I suspect he knows he is infringing on forbidden territory, as he glared, put back his ears, and made himself invisible [he hopes] between the self-sown poppy and the big pots.


Innocence!


 I have poked more pieces of discarded cutlery around  my fragile seedlings. 


The sun appeared mid-afternoon, leaving us with a clean-washed palette of puffy white clouds on blue, a green meadow beyond the wet gardens.
Perhaps tomorrow I can continue my digging project near the west retaining wall.




Sunday, May 17, 2020

The Determined Gardener


Three nights of hard frost during the first week of May did considerable damage, in spite of our care in covering everything vulnerable.
Above is one of the least damaged of the tomato plants--the largest ones, with blossoms and tiny green tomatoes forming, were a complete loss.

Today we set out 8 more tomato plants that I raised from seed; 4 of them are heirlooms saved from our neighbor's garden at the farm.  He lost the tag, so I refer to them as 'Fred's Pink'--a meaty later season variety with rose-red skins.
The other 4 are an early variety, Independence Day.  I will be surprised to see a ripe tomato by July 4th this year!

My favorite garden center in the Mennonite/Amish community at South Fork, posted on their Face Book page that they were completely out of bedding size tomato plants as of Friday and had a new crop coming on; this suggests that the killing frost was wide spread resulting in a mad rush of gardeners to replace damaged plants.
I have a dozen more tomato plants potted on a few days ago--a variety new to me--Abe Lincoln.
 Also planted out today were cucumbers, cantaloupe, and Butternut Squash. 
A third try on green beans--no germination on earlier plantings, so either the cold wet weather is to blame or bad seed.  We seem to be settled into the normal warmth of May which should encourage quick germination.



Glancing out the front windows on my way into the kitchen Tuesday morning, I was astonished to see our neighbor's cattle strolling through the garden.
The Brahman bull is a mild seeming creature, but we didn't take chances.
Jim did the time honored thing of shouting and waving his arms, then herded the cattle with his truck.


The cattle milled about, straggled down the lane.


J. chased them, engine revving, horn blaring and ran them up the lane, then located their owner.
The private road branches into three properties here--the middle one is owned by a man who is frequently out of state, but allows his pasture to be used.
Turns out he came in late at night, neglected to close the gate.
As soon as the cattle heard their owner's truck roar up the lane, they trotted obediently into the designated pasture and the gate was clanged shut.


It was too wet, the soil too cold for several days to clean up and replant. Poking about along the west retaining wall, I spied a salamander.  These little creatures [Pseudotriton ruber] were common in Vermont--I've not often seen them here.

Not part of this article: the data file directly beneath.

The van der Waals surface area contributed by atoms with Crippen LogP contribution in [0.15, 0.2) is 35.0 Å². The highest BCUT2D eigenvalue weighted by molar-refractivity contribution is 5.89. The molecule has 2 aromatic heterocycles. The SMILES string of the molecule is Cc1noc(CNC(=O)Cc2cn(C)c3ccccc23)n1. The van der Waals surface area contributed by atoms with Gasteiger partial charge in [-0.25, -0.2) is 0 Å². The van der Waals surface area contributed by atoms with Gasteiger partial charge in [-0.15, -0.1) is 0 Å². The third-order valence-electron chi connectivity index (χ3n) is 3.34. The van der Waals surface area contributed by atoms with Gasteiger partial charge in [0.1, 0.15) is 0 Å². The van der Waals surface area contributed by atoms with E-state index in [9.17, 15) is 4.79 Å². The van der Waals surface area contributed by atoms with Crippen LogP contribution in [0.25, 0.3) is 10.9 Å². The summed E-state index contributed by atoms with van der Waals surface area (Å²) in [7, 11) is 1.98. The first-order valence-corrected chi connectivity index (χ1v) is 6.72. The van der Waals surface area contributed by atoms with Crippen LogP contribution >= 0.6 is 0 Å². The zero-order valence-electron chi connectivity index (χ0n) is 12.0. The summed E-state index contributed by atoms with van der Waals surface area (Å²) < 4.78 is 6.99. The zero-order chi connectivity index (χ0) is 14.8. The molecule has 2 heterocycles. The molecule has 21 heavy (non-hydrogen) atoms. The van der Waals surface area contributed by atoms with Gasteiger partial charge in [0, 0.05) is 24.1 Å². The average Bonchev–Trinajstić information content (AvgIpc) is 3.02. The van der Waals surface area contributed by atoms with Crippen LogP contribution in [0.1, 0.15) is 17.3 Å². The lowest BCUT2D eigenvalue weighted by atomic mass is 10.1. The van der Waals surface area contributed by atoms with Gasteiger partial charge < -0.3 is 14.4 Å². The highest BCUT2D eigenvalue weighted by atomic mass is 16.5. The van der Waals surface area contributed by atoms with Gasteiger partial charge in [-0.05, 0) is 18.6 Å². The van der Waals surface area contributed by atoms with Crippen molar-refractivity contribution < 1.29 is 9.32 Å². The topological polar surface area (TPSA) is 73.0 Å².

Trying to get a better photo angle on the salamander I was startled when a toad bounced alongside.


Willis is committed to assisting in the gardens.


Willis is also insistent that the newly planted herb garden is the place for him to sprawl in comfort.
I've stuck plastic cutlery around the latest additions to the plot, but he can fold himself around such barricades. 




More help than I need, but Willis can't be faulted for loyalty.



I am determined to clear this area of weeds. The soil here is the heavy stuff that was excavated for construction and then back-filled. The window looks into the downstairs guest room. Beyond the foxglove and three David Austin roses is a mere rubble of small stones and the coarse weeds that so quickly invaded. 
The spot under the window is grubbed clear--no small job this afternoon--and a tentative plan begins to emerge. 
More digging needed, compost, top soil, constant vigilance against encroaching weeds, and maybe I can achieve something that will please the eye.
Ne rest for the weary, but still determined gardener. 

Wednesday, May 6, 2020

Recording The Weather


Frost warnings have been posted through the weekend. 
In these nights on either side of the full moon, there is a good chance for cold air to sweep down in the wee hours, leaving us with another round of damaged plants and blighted trees.
Since the killing frost of mid-April we've noticed some of the trees along the lane starting to show new leaf growth; not the usual bursting into leaf of a normal springtime, but a more hesitant and scanty second showing  of green.
Surely several additional rounds of freezing temperatures may be more than trees and plants can bear.

We have rounded up empty buckets, heavy bins, the largest of our plant pots, and upended them over the tomatoes, peppers, and cucumbers set into the ground last Sunday when afternoon temperatures reached 80 F.
Jim has swathed his strawberry beds in layers of old quilts and plastic tarps.


My peonies are in heavy bud.



I despaired of a way to shelter them, but Jim rigged a tarp which, barring wind, should keep out the frost.


Not trusting temperatures in the greenhouse overnight, I improvised coverings for the smaller tomato plants, shrouded the recovering pot of nasturtiums in a large plastic bag, laid various coverings over flats of tender signet marigolds and nigella. 



 One of the trees along the lane which has managed a second crop of tiny leaves.


Along the rustic fence, the lower buds of the foxglove are showing color.


Seedlings of Sutton's Apricot were most vigorous last spring and it appears that much of my planting will be 'apricot' in color.


 Pinks raised from seed were evergreen through the winter.



 Billows of wild cranesbill are flourishing this spring.


Clumps of spiderwort [tradescantia] have appeared where the western boundary of our property tips into the ravines.

Springtime is always a season of false starts, of balmy days when plants rush into new growth, putting forth buds that may well be blighted by a return of wintry blasts.
April predictably  finds me grumbling about this, hovering over my cherished perennials, poking my fingers into chilly soil, going out each morning to check for the progress or the regression of my gardens.

It was the habit of my Grampa Mac to record daily weather in his brief diary entries and to look back to see if the current season was on track with other years.
I've done this over the past few days, reading through some of my blog posts for April and early May in Kentucky.
While April has usually brought days of cold rain and cloudy skies, I've verified that this spring of 2020 has indeed  been a slow one.
In other years foxglove and peonies started to bloom before the first days of May; local strawberries were available by May 8th, rows of kale and Swiss chard were flourishing and green beans had sprouted. 
This year the second planting of beans seems to be going the way of the first--seeds rotting in cold wet earth.  The Swiss chard has emerged but is not exactly growing apace.
These next few nights will present challenges.
It isn't possible to cover the stands of foxglove or to wrap and protect the clematis vines.
The trees along the lane stand with their fragile leaves again vulnerable.

We've done what we can in the way of protection for our gardens, but the mighty caprices of weather leave us feeling daunted and diminished.
Gardeners need a goodly dose of optimism to deal with fickle weather and seasons.